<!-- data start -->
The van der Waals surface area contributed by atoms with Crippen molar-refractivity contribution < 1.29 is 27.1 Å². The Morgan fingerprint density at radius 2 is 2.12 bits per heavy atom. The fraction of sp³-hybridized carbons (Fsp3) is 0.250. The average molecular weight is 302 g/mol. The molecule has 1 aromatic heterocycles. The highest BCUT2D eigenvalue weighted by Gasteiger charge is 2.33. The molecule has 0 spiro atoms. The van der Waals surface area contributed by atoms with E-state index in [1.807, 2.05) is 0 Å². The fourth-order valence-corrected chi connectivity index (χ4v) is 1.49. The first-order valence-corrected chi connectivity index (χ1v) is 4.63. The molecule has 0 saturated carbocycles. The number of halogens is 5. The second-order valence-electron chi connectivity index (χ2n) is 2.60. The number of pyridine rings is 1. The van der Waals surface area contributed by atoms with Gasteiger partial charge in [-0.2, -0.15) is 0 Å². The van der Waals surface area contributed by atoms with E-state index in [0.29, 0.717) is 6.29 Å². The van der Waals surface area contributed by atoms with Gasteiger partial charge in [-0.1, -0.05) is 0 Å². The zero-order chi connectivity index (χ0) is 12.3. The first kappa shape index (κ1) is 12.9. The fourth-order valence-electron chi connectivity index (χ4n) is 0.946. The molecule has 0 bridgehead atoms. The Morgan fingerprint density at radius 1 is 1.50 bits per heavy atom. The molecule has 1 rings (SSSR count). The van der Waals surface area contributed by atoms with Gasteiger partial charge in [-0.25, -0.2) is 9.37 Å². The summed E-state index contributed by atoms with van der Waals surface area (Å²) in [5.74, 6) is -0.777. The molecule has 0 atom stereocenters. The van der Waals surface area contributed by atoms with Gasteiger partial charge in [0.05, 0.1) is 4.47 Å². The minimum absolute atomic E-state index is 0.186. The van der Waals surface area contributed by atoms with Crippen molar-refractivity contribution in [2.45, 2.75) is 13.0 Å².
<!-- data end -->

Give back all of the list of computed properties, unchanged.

The van der Waals surface area contributed by atoms with Crippen molar-refractivity contribution < 1.29 is 27.1 Å². The Morgan fingerprint density at radius 2 is 2.12 bits per heavy atom. The fraction of sp³-hybridized carbons (Fsp3) is 0.250. The average molecular weight is 302 g/mol. The molecule has 1 aromatic heterocycles. The highest BCUT2D eigenvalue weighted by Gasteiger charge is 2.33. The molecule has 0 spiro atoms. The van der Waals surface area contributed by atoms with E-state index in [1.807, 2.05) is 0 Å². The fourth-order valence-corrected chi connectivity index (χ4v) is 1.49. The first-order valence-corrected chi connectivity index (χ1v) is 4.63. The molecule has 0 saturated carbocycles. The number of halogens is 5. The second-order valence-electron chi connectivity index (χ2n) is 2.60. The number of pyridine rings is 1. The van der Waals surface area contributed by atoms with Gasteiger partial charge in [-0.2, -0.15) is 0 Å². The van der Waals surface area contributed by atoms with E-state index in [0.29, 0.717) is 6.29 Å². The van der Waals surface area contributed by atoms with Gasteiger partial charge in [-0.1, -0.05) is 0 Å². The zero-order chi connectivity index (χ0) is 12.3. The first kappa shape index (κ1) is 12.9. The fourth-order valence-electron chi connectivity index (χ4n) is 0.946. The molecule has 0 bridgehead atoms. The Morgan fingerprint density at radius 1 is 1.50 bits per heavy atom. The molecule has 1 rings (SSSR count). The van der Waals surface area contributed by atoms with Gasteiger partial charge in [-0.25, -0.2) is 9.37 Å². The summed E-state index contributed by atoms with van der Waals surface area (Å²) in [5.74, 6) is -0.777. The molecule has 0 atom stereocenters. The van der Waals surface area contributed by atoms with Gasteiger partial charge in [0.05, 0.1) is 4.47 Å². The minimum absolute atomic E-state index is 0.186. The van der Waals surface area contributed by atoms with Crippen molar-refractivity contribution in [2.45, 2.75) is 13.0 Å².